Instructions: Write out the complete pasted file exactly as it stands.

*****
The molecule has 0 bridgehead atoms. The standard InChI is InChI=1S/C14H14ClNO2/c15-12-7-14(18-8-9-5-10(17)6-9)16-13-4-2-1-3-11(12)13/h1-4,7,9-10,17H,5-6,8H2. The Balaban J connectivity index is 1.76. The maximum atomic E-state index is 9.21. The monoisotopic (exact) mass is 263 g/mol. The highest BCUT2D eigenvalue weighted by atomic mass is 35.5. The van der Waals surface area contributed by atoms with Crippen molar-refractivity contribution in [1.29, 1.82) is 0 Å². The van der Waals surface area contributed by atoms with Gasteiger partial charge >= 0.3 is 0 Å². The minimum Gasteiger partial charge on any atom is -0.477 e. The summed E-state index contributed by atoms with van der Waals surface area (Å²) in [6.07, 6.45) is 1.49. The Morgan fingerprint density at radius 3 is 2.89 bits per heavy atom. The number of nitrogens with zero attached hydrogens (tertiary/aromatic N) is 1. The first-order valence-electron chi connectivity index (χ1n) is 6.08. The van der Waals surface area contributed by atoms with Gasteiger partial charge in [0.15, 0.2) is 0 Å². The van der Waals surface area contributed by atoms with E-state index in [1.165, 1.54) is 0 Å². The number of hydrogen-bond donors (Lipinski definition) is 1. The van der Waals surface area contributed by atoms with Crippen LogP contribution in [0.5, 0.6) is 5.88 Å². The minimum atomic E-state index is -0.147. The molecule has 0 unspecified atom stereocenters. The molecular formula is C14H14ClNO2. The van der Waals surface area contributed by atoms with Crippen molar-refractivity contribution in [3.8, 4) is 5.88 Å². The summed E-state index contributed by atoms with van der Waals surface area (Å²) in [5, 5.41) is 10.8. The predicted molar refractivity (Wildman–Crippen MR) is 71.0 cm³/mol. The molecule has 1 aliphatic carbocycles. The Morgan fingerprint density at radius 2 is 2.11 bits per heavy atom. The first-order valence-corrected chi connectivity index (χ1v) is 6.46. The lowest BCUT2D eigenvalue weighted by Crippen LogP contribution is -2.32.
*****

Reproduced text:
The molecule has 0 bridgehead atoms. The standard InChI is InChI=1S/C14H14ClNO2/c15-12-7-14(18-8-9-5-10(17)6-9)16-13-4-2-1-3-11(12)13/h1-4,7,9-10,17H,5-6,8H2. The Balaban J connectivity index is 1.76. The maximum atomic E-state index is 9.21. The monoisotopic (exact) mass is 263 g/mol. The highest BCUT2D eigenvalue weighted by atomic mass is 35.5. The van der Waals surface area contributed by atoms with Crippen molar-refractivity contribution in [1.29, 1.82) is 0 Å². The van der Waals surface area contributed by atoms with Gasteiger partial charge >= 0.3 is 0 Å². The minimum Gasteiger partial charge on any atom is -0.477 e. The summed E-state index contributed by atoms with van der Waals surface area (Å²) in [6.07, 6.45) is 1.49. The Morgan fingerprint density at radius 3 is 2.89 bits per heavy atom. The number of nitrogens with zero attached hydrogens (tertiary/aromatic N) is 1. The first-order valence-electron chi connectivity index (χ1n) is 6.08. The van der Waals surface area contributed by atoms with Gasteiger partial charge in [0.15, 0.2) is 0 Å². The van der Waals surface area contributed by atoms with E-state index in [1.165, 1.54) is 0 Å². The number of hydrogen-bond donors (Lipinski definition) is 1. The van der Waals surface area contributed by atoms with Crippen LogP contribution in [0.5, 0.6) is 5.88 Å². The minimum atomic E-state index is -0.147. The molecule has 0 unspecified atom stereocenters. The molecular formula is C14H14ClNO2. The van der Waals surface area contributed by atoms with Crippen molar-refractivity contribution in [3.8, 4) is 5.88 Å². The summed E-state index contributed by atoms with van der Waals surface area (Å²) in [5, 5.41) is 10.8. The predicted molar refractivity (Wildman–Crippen MR) is 71.0 cm³/mol. The molecule has 1 aliphatic carbocycles. The Morgan fingerprint density at radius 2 is 2.11 bits per heavy atom. The first-order valence-corrected chi connectivity index (χ1v) is 6.46. The lowest BCUT2D eigenvalue weighted by Crippen LogP contribution is -2.32.